Five comprehensive reviews appear in this special issue. In the paper by B. Strasser and W. Schobersberger “Evidence for resistance training as a treatment therapy in obesity”, clear recommendations on the use of resistance training for the treatment of obesity were derived from available literature. J. Nantel et al. present in “Physical activity and obesity: biomechanical and physiological key concepts” an interesting overview of the biomechanical considerations related to physical activity and obesity whereas the paper by S. H. Boutcher “High-intensity intermittent exercise and fat loss” provides arguments for increasing exercise intensity to improve the effects of exercise on fat mobilization and metabolic health. The fourth review article by J. P. Chaput et al. “Physical activity plays an important role in body weight regulation” presents a series of studies that provide evidence in support of an important role of physical activity in body weight control. In the last of the reviews “Cognitive-behavioral strategies to increase the adherence to exercise in the management of obesity”, R. D. Grave et al. surveyed the literature on cognitive-behavioural strategies to increase the adherence to exercise in hopes of improving weight management.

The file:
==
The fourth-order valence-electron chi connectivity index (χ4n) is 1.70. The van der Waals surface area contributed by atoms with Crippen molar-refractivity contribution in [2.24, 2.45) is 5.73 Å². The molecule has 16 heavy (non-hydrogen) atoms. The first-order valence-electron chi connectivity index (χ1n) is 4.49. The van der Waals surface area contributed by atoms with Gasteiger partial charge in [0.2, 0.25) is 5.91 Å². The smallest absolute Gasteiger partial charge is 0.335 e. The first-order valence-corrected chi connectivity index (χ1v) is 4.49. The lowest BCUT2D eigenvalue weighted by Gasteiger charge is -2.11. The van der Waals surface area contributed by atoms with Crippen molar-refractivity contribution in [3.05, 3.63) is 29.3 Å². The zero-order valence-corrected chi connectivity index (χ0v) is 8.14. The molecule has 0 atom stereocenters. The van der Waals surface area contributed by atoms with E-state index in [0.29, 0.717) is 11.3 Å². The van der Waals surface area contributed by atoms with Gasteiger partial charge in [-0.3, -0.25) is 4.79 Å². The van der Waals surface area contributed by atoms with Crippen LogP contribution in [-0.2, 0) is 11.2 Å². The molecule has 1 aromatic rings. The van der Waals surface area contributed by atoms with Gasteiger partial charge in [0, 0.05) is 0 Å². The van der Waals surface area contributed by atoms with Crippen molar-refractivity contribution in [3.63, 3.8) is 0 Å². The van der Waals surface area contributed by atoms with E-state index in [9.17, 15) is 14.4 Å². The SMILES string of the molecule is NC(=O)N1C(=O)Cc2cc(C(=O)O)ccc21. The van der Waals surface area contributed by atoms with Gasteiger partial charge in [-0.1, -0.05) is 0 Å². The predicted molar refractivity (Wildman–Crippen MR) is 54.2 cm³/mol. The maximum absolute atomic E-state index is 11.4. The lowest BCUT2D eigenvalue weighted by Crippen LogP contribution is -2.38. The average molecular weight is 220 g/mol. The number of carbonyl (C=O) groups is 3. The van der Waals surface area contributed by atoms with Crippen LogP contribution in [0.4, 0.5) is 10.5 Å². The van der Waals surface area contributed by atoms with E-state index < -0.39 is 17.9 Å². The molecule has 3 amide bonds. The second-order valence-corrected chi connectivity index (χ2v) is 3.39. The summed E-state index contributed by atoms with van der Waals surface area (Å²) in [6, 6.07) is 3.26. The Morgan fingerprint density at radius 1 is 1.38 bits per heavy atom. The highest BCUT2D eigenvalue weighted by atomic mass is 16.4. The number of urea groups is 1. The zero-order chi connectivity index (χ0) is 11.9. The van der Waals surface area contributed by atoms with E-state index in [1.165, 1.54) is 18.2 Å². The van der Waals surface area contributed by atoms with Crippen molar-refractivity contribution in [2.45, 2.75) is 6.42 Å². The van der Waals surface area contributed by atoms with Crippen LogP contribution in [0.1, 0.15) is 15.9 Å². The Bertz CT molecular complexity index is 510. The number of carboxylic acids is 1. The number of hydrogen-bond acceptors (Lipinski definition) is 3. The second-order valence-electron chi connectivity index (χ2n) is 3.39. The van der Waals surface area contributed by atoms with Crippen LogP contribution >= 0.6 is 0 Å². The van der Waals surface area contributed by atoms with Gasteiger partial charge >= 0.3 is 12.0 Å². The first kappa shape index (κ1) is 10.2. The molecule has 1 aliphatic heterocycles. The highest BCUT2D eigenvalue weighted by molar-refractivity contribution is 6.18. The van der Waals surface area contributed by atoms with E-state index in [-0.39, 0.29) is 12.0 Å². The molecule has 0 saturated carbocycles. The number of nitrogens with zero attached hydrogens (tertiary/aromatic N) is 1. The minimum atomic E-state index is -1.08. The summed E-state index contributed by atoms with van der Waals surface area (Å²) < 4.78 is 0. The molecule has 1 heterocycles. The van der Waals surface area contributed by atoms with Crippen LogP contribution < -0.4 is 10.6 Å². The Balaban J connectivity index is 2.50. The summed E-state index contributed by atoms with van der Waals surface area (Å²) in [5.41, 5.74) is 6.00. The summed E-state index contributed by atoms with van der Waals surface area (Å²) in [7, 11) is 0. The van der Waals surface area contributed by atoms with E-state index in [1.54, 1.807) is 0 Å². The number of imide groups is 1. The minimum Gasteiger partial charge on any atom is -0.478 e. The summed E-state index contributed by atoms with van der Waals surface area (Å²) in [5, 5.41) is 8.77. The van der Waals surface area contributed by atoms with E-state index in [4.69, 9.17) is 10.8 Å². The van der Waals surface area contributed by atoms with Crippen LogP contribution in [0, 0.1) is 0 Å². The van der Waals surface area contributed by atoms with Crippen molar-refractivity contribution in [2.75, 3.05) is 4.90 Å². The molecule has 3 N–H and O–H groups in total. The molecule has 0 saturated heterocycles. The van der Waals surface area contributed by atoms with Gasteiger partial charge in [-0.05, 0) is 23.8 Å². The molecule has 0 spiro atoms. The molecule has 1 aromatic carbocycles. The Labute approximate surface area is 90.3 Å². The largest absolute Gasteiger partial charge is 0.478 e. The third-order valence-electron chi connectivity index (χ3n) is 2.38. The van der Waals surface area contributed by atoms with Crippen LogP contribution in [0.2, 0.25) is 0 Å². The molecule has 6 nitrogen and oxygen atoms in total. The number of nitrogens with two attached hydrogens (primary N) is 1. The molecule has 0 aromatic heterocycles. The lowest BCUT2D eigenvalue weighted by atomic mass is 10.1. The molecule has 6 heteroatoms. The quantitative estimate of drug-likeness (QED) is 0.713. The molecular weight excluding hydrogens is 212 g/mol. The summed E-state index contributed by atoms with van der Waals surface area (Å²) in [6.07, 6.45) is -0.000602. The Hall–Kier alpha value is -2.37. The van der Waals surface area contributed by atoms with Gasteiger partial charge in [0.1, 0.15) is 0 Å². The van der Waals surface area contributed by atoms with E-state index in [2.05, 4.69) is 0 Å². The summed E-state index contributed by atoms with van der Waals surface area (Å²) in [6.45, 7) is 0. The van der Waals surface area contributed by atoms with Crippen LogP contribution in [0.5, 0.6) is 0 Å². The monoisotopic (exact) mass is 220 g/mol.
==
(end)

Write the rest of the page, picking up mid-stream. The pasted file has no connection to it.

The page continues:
The special issue included three original research communications that dealt directly with eating behaviour and appetite. Results presented in “Low fat loss response after medium-term supervised exercise in obese is associated with exercise-induced increase in food reward” by G. Finlayson et al. highlight the role of hedonic processes and, in particular, increased food reward as a contributor to reduced fat loss in response to exercise. The paper “Influence of physical activity participation on the associations between eating behaviour traits and body mass index in healthy postmenopausal women” by M. E. Riou et al. presents evidence that the relationship between eating behaviour traits and adiposity may well be modulated by the level of physical activity. In the third paper “The acute effects of swimming on appetite, food intake, and plasma acylated ghrelin,” J. A. King et al. report that moderate intensity swimming increases appetite, but that this effect is not related to circulating ghrelin levels.
Two additional research communications are directly in line with this special issue. The first one “Acute impact of moderate-intensity and vigorous-intensity exercise bouts on daily physical activity energy expenditure in postmenopausal women” presents results that support the notion that total physical activity energy expenditure may actually be lower on days where structured exercise is performed in obese women, an effect that seems to be accentuated for high intensity exercise. Results in “Impact of weight loss on physical function with changes in strength, muscle mass, and muscle fat infiltration in overweight to moderately obese older adults: a randomized clinical trial” from an exercise intervention with or without a weight loss component showed that muscle fat infiltration decreased significantly in both groups but to a much greater extent in the exercisers that also experienced weight loss.